True to its title, Vic Mensa enumerates the many things “going on” on this gut-wrenching highlight from his recent mixtape of the same name. This is probably the most inspirational song I’ve heard all year. Vic talks about his grapples with addiction, labels fighting over him, and all the other ups and downs his career has taken over the past two years. Finally, he finds himself having overcome everything, with a brand new lease on life, ready to drop his forthcoming debut album Traffic.

5. MISTAKEN – Marian Hill feat. Steve Davit

Here’s yet another artist I just discovered this month: Marian Hill, a songwriting duo who’s already making waves with their unique, minimalist pop sound. “Mistaken” is off their recent debut album ACT ONE, and it’s pretty phenomenal. The lyrics are great, it’s pretty catchy, and the horns are exquisite. I’m lucky I found this one.

4. GAIMS – Kamau

It’s Kamau again! From last month! Honestly though, this song and “Jambo” couldn’t be more different. This is pretty much just a playfully bitter feel-good pop jam. And sometimes, that’s enough. It’s an insanely catchy song, and I love how the beat is built on human voices and claps. If you got enough people, you could recreate this song pretty much perfectly without any instruments or machines. That’s pretty cool.

3. WRIGGLE – clipping.

It looks like clipping.’s back all of a sudden. Tony-winning actor Daveed Diggs’ experimental hip hop collective clipping. has been a favorite of mine for some time. The guy’s a phenomenal rapper, and even though this song isn’t really “about” much, per se, it’s still an excellent example of his writing prowess and stamina on the mic. Clipping.’s beats can be very hit-or-miss, but this one works really well.

2. CHAMPIONS – Kanye West, Travis Scott, Quavo, Desiigner, Gucci Mane, Big Sean, 2 Chainz, and Yo Gotti

This was the track Kanye used to announce the upcoming G.O.O.D. Music collaborative album Cruel Winter. The beat is phenomenal, and everyone (except maybe Yo Gotti) delivers in their own way. 2 Chainz gives one of his best verses ever, Gucci’s throws down two verses, the second of which is the best we’ve heard from him since he got out of prison earlier this month, and Travis Scott and Desiigner go together like peanut butter and slightly creamier peanut butter on the chorus (sorry, Desiigner).


Honestly? I really wasn’t expecting this to wind up so high on the list. It just sort of sneaks up on you; with every listen you start to appreciate it more. It’s catchy, poignant, immaculately produced, pretty well-written, meaningful without being preachy, and while it does feel a little reminiscent of Chance and Kendrick, Jay’s unique voice and lyrical style lets it stand on its own. I honestly have no complaints about this song. It’s flawless.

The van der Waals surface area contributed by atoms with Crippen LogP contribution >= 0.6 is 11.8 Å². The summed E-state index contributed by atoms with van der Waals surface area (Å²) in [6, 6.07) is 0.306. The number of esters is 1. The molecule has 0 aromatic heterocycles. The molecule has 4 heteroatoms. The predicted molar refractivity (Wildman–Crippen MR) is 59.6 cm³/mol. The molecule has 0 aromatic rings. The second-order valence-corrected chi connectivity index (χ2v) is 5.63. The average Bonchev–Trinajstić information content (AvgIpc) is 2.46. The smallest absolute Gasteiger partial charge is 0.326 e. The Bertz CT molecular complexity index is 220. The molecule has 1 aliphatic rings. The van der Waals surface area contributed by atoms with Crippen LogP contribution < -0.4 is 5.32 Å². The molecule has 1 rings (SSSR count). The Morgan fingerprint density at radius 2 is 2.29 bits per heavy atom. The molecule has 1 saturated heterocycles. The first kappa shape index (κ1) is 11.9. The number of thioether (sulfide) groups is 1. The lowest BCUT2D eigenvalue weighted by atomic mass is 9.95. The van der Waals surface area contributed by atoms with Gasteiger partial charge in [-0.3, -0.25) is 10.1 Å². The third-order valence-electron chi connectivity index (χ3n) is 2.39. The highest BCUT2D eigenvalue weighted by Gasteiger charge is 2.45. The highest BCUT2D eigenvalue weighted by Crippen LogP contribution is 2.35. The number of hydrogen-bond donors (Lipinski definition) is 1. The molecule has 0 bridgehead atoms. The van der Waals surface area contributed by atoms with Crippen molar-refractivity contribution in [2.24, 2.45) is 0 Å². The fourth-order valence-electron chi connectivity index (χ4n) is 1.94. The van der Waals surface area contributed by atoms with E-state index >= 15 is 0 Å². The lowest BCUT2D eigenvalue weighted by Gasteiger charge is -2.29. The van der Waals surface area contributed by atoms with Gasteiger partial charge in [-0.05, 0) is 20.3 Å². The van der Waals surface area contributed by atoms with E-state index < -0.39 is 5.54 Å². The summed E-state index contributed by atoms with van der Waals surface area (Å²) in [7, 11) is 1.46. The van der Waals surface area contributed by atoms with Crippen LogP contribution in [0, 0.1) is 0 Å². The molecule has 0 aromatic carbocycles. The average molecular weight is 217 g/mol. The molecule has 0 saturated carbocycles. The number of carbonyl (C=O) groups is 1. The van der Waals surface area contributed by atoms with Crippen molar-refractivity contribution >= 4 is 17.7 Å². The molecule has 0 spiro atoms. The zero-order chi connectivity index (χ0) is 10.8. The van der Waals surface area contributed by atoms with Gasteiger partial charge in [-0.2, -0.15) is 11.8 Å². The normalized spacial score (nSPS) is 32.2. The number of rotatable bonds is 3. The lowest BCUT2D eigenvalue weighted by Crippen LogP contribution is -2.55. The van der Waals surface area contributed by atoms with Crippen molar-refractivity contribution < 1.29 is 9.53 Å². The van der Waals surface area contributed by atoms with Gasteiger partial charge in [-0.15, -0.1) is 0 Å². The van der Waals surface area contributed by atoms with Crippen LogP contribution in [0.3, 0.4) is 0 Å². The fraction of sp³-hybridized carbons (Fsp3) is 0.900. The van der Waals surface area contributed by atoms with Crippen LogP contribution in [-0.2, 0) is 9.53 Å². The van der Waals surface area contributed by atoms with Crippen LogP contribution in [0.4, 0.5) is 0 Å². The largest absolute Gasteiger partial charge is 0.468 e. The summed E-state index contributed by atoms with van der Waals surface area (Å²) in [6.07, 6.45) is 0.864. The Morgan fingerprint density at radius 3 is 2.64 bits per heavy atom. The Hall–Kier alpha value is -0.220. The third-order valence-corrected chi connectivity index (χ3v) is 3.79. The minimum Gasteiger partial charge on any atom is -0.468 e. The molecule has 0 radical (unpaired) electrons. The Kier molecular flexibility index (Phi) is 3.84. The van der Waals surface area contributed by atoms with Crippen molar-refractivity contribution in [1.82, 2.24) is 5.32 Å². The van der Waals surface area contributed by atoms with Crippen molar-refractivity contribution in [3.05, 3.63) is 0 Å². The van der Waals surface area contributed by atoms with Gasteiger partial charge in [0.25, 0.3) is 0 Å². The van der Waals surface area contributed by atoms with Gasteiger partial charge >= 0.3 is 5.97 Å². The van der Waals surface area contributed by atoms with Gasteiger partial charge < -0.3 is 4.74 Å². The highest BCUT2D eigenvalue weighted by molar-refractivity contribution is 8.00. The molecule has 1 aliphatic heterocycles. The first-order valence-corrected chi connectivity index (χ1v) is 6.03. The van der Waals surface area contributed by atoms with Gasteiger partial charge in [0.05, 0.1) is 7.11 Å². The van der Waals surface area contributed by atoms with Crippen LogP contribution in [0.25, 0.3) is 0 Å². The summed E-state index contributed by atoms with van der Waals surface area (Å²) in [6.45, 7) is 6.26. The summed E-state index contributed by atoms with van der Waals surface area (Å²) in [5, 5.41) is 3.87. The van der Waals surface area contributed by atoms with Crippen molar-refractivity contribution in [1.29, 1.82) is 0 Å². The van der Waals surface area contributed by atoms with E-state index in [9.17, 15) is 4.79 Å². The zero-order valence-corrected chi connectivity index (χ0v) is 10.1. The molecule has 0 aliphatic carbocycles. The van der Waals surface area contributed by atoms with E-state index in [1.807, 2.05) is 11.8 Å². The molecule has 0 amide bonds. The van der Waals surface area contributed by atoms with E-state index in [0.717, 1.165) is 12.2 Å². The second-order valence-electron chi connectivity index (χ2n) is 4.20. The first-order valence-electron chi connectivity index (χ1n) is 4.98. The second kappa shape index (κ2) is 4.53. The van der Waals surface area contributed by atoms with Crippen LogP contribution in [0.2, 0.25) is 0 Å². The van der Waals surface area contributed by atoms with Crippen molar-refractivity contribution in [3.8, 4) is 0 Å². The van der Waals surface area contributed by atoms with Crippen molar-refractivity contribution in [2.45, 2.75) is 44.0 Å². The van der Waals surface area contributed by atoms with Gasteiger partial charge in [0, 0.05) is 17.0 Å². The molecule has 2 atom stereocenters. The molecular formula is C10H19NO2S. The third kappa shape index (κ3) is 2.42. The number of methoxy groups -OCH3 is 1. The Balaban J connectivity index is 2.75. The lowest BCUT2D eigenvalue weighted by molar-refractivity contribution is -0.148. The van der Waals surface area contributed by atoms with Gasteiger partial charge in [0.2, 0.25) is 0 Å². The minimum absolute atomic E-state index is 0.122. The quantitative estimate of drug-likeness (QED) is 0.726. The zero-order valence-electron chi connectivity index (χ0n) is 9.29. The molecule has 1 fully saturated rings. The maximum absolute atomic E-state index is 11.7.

Review: The Big Fuckin’ Guy — July 1, 2016

Review: The Big Fuckin’ Guy

From the start, The BFG faced a hype problem. Roald Dahl is one of the most beloved children’s authors of all time. The BFG might be his most popular book. Steven Spielberg is one of the most popular directors ever, and he hasn’t let us down since… well, War Horse, but that was almost five years ago. The truth is, he’s pretty hit-or-miss, but a lot of people love him. Not to mention it’s got the Disney name behind it, a company that is synonymous with wonder in the minds of people all over the world and has had one of the best years in their entire history. And it probably didn’t help that all the film’s promotional material insisted that it was the next E.T. Hey, same writer! Same director! Acronym title! So yeah, it was kinda doomed to lukewarm reviews.

I still think it was really good, myself. Sure, it didn’t take as many risks as Roald Dahl himself might have liked, but it was still a very captivating film. The special effects and visuals were phenomenal. There were a few moments where BFG was holding Sophie and it sort of left you like, “That’s not real,” but in general it was very well-done. Very whimsical, very imaginative, very true to the book.

My main problem with the film was that there were a few moments that hinted at something really sinister, just some very dark underpinnings behind the film. But, whether on the request of Disney or Spielberg himself, none of these are ever acted upon. There’s only one or two scenes that present an actual sense of danger, and as a result, the film does start to wear thin after a while. I like kids’ movies with menacing undertones, so I definitely appreciated that they left some of that in there from the book, but I sort of wish they would have gone a little further with it.

What else? The cast mostly does a great job, I love the visual representations of dreams, and the scene with the Queen in her bed might be the best scene in any movie this year. There’s two fart jokes in it, which feels like about a hundred too many. What time period did this film take place in? Like, the Queen looks vaguely like the current one and there’s highway systems and modern military helicopters, but there’s also a lot of cars from the ’50s and there are orphanages and people are still reading newspapers and listening to the radio. Maybe they were trying to go for the off-kilter, anachronistic vibe of A Series of Unfortunate Events, but they don’t do a good job of it. Also, when was the last time there was a black person in a Spielberg movie? Even Lincoln barely had any.

Still, I’ll give it a solid A-. Another solid mark on Disney’s near-perfect record this year. See it. Bring the kids. Weigh it against other Roald Dahl movies (I’d rank it below Willy Wonka and the Chocolate Factory but above Charlie and the Chocolate Factory). I’ll have my songs-of-the-month list for June out real quick.